When justice is blind.
National Post, by Graeme Hamilton
Montreal — A Quebec Court judge refused to hear the case this week of a single mother trying to retrieve her car because the woman would not remove her Muslim head scarf.
“In my opinion, you are not suitably dressed,” Judge Eliana Marengo told Rania El-Alloul Tuesday, according to a courtroom recording obtained by the Canadian Broadcasting Corp.
“Decorum is important. Hats and sunglasses, for example, are not allowed, and I don’t see why scarves on the head would be. The same rules need to be applied to everyone.”
Ms. El-Alloul testified she was on welfare and the mother of three sons. She was trying to get back her car, which had been seized by the provincial automobile insurance board after one of her sons was caught driving it with a suspended licence.
She told the judge she needed the car to provide for her family. “I’m facing money problems,” she said.
But Judge Marengo refused to hear the merits of the case, citing a regulation governing court decorum that states simply, “Any person appearing before the court must be suitably dressed.”
There are no religious symbols in this room, not on the walls and not on the persons
She noted Ms. El-Alloul had said her hijab was a religious requirement. “In my opinion, the courtroom is a secular place and a secular space,” she said. “There are no religious symbols in this room, not on the walls and not on the persons.”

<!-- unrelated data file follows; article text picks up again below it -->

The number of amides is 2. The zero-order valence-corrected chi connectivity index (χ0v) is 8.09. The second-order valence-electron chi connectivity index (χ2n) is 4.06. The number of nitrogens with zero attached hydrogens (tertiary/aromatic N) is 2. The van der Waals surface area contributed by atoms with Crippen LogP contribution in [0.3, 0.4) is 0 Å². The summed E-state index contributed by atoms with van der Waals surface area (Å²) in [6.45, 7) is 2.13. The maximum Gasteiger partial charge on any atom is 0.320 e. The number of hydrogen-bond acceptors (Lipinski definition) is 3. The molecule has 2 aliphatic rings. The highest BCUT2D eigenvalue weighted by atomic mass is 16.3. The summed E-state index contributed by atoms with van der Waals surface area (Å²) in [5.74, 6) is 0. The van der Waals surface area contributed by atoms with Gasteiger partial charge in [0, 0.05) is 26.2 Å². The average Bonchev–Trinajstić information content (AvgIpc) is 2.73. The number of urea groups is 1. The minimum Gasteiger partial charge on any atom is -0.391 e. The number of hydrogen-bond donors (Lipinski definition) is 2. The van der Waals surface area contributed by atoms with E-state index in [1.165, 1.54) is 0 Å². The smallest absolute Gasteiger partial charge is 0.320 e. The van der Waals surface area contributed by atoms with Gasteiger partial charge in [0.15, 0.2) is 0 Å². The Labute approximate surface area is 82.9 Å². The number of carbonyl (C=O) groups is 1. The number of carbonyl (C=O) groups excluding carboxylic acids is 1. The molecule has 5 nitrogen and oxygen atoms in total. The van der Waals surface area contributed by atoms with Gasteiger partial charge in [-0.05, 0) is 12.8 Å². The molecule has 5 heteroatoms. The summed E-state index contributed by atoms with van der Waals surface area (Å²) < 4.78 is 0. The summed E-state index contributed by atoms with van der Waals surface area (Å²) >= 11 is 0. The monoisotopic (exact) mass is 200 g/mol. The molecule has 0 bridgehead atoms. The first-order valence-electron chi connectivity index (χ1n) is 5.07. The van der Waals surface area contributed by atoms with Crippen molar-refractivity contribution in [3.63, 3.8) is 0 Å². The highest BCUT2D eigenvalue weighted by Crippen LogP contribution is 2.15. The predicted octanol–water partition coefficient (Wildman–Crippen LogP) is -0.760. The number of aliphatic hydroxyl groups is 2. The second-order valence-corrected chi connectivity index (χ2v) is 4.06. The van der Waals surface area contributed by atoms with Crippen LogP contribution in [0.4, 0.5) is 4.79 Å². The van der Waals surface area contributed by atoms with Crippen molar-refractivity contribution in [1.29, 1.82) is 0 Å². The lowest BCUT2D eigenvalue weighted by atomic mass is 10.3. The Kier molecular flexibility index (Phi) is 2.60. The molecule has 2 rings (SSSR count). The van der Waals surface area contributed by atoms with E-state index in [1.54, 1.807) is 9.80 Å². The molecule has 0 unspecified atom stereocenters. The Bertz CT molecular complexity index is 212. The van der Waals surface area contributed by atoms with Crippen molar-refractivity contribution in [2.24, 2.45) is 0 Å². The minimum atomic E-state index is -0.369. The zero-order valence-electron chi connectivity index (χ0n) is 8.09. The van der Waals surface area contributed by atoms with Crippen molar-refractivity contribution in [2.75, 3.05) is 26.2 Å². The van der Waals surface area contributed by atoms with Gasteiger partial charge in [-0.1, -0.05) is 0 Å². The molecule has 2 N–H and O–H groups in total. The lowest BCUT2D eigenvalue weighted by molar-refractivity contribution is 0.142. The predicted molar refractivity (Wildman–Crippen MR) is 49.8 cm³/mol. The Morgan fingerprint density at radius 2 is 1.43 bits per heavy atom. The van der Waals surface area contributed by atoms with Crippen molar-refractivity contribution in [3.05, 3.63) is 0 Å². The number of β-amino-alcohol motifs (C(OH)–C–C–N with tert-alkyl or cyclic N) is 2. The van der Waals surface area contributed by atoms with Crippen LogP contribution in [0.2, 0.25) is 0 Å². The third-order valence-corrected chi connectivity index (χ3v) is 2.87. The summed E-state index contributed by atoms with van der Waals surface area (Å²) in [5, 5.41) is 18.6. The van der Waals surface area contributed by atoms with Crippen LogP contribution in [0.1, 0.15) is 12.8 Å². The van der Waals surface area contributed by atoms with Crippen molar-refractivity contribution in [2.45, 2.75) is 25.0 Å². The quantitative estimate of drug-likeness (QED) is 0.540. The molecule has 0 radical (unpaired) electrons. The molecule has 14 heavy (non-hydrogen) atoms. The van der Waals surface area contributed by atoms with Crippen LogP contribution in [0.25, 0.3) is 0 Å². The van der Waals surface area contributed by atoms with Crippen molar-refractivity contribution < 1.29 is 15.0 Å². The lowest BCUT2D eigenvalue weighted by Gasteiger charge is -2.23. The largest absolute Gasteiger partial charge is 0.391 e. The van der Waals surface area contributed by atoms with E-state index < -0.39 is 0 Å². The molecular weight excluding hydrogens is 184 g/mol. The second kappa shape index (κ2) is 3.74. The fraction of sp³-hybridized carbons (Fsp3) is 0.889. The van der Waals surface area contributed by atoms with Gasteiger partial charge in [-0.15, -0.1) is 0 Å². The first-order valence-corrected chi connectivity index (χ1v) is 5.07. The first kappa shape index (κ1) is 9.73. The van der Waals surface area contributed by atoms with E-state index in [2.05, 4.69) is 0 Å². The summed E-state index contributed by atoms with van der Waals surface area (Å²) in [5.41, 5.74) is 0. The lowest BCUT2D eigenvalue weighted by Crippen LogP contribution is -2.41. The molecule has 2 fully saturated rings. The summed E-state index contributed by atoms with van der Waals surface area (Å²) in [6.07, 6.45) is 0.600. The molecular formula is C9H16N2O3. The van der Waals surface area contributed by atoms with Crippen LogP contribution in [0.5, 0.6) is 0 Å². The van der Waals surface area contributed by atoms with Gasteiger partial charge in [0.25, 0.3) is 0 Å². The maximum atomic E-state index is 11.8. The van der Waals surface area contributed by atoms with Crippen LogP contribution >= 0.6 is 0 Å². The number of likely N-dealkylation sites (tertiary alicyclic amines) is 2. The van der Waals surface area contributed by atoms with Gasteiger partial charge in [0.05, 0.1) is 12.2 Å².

Canadian courts have wrestled with the issue of a witness wearing the niqab, which covers the entire face except for the eyes. The concern then was the right of an accused to assess a witness’s credibility by seeing her face. In 2012, the Supreme Court of Canada established a framework to be applied case by case to determine whether a witness could wear a niqab in court.
Sameer Zuberi, a law graduate and board member with the Canadian Muslim Forum, said this is the first case he is aware of where a woman has been ordered to remove a hijab, which leaves the face exposed.
“I think it’s a clear error that the judge made, in my personal opinion,” he said.
“I think that there’s been a long history in Quebec and Canada of people wearing religious headgear who are defending themselves in court, who are bringing cases in court, who are lawyers themselves.”